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Andrew Marvell as poet of nature

Andrew Marvell takes nature as the subject matter in many of his peoms. In his one group of poems Andrew Marvell shows him as ardent nature lover. These poems include upon Appleton House , Upon the Hill, and Grove at Bilbrough, the Garden, On a drop of dew, Bermudas The picture of little t.tc., and the Nymph Complaining for the death of her fawn. Then there are the four other poems which are more or less in the tradition of pastoral poetry though the principal in this poems is a mower, not a shepherd. All these poems show Marvell’s minute and loving observation of the scenery of nature. Nature , indeed, casts a spell upon him. He finds the appeal of Nature to be simply irresistible, and he surrenders to her charm with the utmost will ingness and joy.

He Anticipates the Romantic poets

In the poem mentioned above, he records the phenomena of nature with an astonishing accuracy. In this he ancitipates Wordsworth. Much of his Nature – imagery is richly sensous and in this respect he anticipates Keats. At the same time, he finds a spiritual significance in natural scenes and phenomena. Nature puts him into a contemplative mood, and he then gets lost in his meditations. Indeed, it can be said that Marvell was the first of English poets to feel the charm of nature with romantic intensity and at the same time with scrupulous realism. It may also be pointed that the bulk of his nature poetry was written between his twenty ninth and his thirty- first years, while he was living in country seclusion at Nun Appleton.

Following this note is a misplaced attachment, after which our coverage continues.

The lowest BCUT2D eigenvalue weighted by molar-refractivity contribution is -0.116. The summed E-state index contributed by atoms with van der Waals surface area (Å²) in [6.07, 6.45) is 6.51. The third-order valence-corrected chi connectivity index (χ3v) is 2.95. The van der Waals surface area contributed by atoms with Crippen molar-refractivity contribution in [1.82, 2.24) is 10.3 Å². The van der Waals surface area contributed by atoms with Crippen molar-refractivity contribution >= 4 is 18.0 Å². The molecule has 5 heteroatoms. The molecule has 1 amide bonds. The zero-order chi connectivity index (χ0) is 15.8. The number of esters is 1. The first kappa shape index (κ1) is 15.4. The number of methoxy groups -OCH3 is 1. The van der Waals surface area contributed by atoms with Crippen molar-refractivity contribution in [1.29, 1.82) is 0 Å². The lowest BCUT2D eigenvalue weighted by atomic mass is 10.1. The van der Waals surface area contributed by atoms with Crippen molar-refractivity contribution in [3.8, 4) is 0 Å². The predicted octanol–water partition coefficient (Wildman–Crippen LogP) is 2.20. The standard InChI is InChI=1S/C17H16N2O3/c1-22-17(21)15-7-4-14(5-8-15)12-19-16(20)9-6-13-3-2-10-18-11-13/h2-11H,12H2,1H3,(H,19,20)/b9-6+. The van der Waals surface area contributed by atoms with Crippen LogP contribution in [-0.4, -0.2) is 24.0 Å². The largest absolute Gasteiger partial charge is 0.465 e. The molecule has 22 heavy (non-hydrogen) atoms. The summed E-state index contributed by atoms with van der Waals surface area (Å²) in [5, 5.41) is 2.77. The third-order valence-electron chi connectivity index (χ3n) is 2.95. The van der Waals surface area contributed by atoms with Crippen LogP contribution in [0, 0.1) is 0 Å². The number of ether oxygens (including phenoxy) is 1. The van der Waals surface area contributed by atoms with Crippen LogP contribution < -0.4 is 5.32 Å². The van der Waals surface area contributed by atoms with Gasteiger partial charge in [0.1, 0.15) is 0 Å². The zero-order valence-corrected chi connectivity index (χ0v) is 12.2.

Upon Appleton House

As to his close observation of Nature and his precise descriptions of other scenes, Upon Appleton House, provides the finest examples. In this poem we have detailed pictures of the flower garden on Lord Fairfax’s estate, followed by equally graphic descriptions of the meadows, the river in flood and after the flood. These descriptions are followed by perfectly realistic and vivid wood into which the poet withdraws in a contempt. This part of the poem describes the doings of the nightingale, the doves, and pecker. It has been admired by every critic . Here the poet identifies himself with the birds and growing things.

The Garden and Bermudas

The finest examples of Marvell's sensuous Nature-imageries are found in The Garden and Bermudas. In The Garden, the luscious clusters of grapes are upon his mouth; the nectarine and the peach hands of their own accord; he stumbles on melons. These lines make the reader's mouth water. In Bermudas we have an equally alluring description. Here we have bright oranges shining like golden lamps in night.

Marvell's Preference for Wild Scenes of Nature

Marvell was the first to sing the beauty and glory of orchards. In them he tastes his dearest delights. He anticipates Keats by his sensuousness, and Wordsworth's optimistic and serene meditative mood.

Thus, we see that Marvell anticipated the romantic poets in his treatment of nature. In his poems, Marvell celebrates the beauty of nature.

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